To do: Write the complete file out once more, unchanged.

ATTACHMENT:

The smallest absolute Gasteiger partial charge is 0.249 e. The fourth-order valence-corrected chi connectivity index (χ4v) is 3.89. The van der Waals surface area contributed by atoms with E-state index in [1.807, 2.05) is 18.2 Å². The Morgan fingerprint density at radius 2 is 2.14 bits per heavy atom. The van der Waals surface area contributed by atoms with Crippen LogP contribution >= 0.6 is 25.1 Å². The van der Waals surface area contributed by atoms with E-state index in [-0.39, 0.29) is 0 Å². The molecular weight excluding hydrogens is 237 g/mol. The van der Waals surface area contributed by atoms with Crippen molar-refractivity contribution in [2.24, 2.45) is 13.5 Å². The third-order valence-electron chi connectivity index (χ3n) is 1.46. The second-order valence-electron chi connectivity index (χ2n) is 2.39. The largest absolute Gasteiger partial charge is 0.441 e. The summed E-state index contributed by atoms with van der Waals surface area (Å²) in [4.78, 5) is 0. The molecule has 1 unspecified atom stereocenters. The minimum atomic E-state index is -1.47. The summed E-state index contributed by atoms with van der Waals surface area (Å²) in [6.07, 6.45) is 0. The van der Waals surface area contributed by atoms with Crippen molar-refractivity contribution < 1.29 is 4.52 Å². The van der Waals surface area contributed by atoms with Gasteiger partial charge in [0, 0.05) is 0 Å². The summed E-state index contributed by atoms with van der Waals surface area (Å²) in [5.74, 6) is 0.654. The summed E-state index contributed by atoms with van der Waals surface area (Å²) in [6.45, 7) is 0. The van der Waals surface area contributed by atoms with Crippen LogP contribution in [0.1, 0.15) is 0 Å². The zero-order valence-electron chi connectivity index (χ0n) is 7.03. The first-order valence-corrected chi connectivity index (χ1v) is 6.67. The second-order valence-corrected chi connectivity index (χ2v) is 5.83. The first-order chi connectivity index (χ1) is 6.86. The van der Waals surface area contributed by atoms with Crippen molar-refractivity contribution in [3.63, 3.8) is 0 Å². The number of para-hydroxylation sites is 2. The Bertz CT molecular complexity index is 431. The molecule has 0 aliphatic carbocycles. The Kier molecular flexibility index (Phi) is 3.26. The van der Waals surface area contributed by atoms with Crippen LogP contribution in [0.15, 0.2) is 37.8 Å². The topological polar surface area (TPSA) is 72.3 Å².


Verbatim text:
The smallest absolute Gasteiger partial charge is 0.249 e. The fourth-order valence-corrected chi connectivity index (χ4v) is 3.89. The van der Waals surface area contributed by atoms with E-state index in [1.807, 2.05) is 18.2 Å². The Morgan fingerprint density at radius 2 is 2.14 bits per heavy atom. The van der Waals surface area contributed by atoms with Crippen LogP contribution >= 0.6 is 25.1 Å². The van der Waals surface area contributed by atoms with E-state index in [-0.39, 0.29) is 0 Å². The molecular weight excluding hydrogens is 237 g/mol. The van der Waals surface area contributed by atoms with Crippen molar-refractivity contribution in [2.24, 2.45) is 13.5 Å². The third-order valence-electron chi connectivity index (χ3n) is 1.46. The second-order valence-electron chi connectivity index (χ2n) is 2.39. The largest absolute Gasteiger partial charge is 0.441 e. The summed E-state index contributed by atoms with van der Waals surface area (Å²) in [4.78, 5) is 0. The molecule has 1 unspecified atom stereocenters. The minimum atomic E-state index is -1.47. The summed E-state index contributed by atoms with van der Waals surface area (Å²) in [6.07, 6.45) is 0. The van der Waals surface area contributed by atoms with Crippen molar-refractivity contribution < 1.29 is 4.52 Å². The van der Waals surface area contributed by atoms with Gasteiger partial charge in [0, 0.05) is 0 Å². The summed E-state index contributed by atoms with van der Waals surface area (Å²) in [5.74, 6) is 0.654. The summed E-state index contributed by atoms with van der Waals surface area (Å²) in [6.45, 7) is 0. The van der Waals surface area contributed by atoms with Crippen LogP contribution in [0.1, 0.15) is 0 Å². The zero-order valence-electron chi connectivity index (χ0n) is 7.03. The first-order valence-corrected chi connectivity index (χ1v) is 6.67. The second-order valence-corrected chi connectivity index (χ2v) is 5.83. The first-order chi connectivity index (χ1) is 6.86. The van der Waals surface area contributed by atoms with Crippen molar-refractivity contribution in [3.63, 3.8) is 0 Å². The number of para-hydroxylation sites is 2. The Bertz CT molecular complexity index is 431. The molecule has 0 aliphatic carbocycles. The Kier molecular flexibility index (Phi) is 3.26. The van der Waals surface area contributed by atoms with Crippen LogP contribution in [0.15, 0.2) is 37.8 Å². The topological polar surface area (TPSA) is 72.3 Å².